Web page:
I had already decided that the theme of this posting was going to be about the lack of heating in our ancient rural churches before I read my colleague’s blog about the loss of his central heating in his clerical abode on Long Island. He makes the point about how we are now so used to living in heated homes that a loss such as this is seen as a crisis by some. Well, they should try coming over to the “old country” and worshipping in the churches in this Benefice.
In the two churches where I celebrated the Eucharist this morning, the breath from the sparse congregation plumed out of their mouths like smoke as they sang the hymns. One, having removed its ineffective bar heaters high on the nave walls, has just underpew heaters, and in the other the boiler has broken down and there are only ancient heaters under six or so pews.
I suggested that people brought blankets or hot-water bottles with them, but “We couldn’t do that” was the general response. My reply was “Why not?” If you know it’s going to be cold then why not prepare for it? It wouldn’t bother me if people sat there wrapped up if they were warm. How on earth did our worshipping forefathers manage in the “Little Ice-age” of the 18th century? There may have been stoves in some of the churches, and this old photograph of the church at Ilketshall St. Margaret shows such a contraption with the chimney going out of one of the south windows. But equally, some of the churches would have been without any sort of heating, yet the congregations (and clergy) survived.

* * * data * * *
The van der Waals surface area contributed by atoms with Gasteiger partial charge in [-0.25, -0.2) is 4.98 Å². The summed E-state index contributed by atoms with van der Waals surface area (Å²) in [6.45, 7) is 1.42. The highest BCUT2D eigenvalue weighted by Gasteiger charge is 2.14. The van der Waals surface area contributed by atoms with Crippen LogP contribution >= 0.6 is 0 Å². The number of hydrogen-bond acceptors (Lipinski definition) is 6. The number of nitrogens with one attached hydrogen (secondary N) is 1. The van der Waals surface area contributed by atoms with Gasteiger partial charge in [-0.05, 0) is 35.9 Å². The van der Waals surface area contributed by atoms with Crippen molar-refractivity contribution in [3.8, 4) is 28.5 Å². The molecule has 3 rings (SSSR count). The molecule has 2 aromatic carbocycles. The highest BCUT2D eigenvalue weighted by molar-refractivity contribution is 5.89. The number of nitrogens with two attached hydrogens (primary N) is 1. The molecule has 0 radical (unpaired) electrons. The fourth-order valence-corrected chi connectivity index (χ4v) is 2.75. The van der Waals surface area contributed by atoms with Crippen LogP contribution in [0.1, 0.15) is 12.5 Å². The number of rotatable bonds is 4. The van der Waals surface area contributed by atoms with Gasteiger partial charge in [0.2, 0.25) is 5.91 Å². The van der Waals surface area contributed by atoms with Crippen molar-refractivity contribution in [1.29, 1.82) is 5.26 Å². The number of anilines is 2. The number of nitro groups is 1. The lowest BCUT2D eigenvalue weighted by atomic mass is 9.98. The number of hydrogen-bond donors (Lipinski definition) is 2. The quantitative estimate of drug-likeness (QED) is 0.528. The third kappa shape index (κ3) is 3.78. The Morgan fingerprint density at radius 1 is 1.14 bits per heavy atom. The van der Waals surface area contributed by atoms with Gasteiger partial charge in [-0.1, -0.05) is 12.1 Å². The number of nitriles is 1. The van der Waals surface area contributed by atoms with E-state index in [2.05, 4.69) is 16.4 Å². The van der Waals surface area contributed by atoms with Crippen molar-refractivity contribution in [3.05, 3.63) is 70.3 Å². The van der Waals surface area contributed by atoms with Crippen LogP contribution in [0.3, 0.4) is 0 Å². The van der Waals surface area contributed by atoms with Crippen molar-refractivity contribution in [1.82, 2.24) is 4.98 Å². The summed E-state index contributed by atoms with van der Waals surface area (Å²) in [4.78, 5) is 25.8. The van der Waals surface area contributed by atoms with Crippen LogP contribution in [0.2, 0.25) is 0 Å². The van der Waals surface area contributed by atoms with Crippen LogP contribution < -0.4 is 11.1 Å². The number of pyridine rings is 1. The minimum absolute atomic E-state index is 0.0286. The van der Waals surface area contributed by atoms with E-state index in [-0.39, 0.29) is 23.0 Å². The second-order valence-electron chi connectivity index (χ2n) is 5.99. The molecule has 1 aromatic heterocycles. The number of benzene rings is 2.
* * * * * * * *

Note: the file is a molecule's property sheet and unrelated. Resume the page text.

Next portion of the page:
It seems that we’re breeding church-goers who expect these ancient buildings to have the same level of warmth and comfort as their hothouse double-glazed hermetically-sealed homes. I think they're going to remain very disappointed ..... but, as my clerical comrade-in-arms says, probably much more healthy.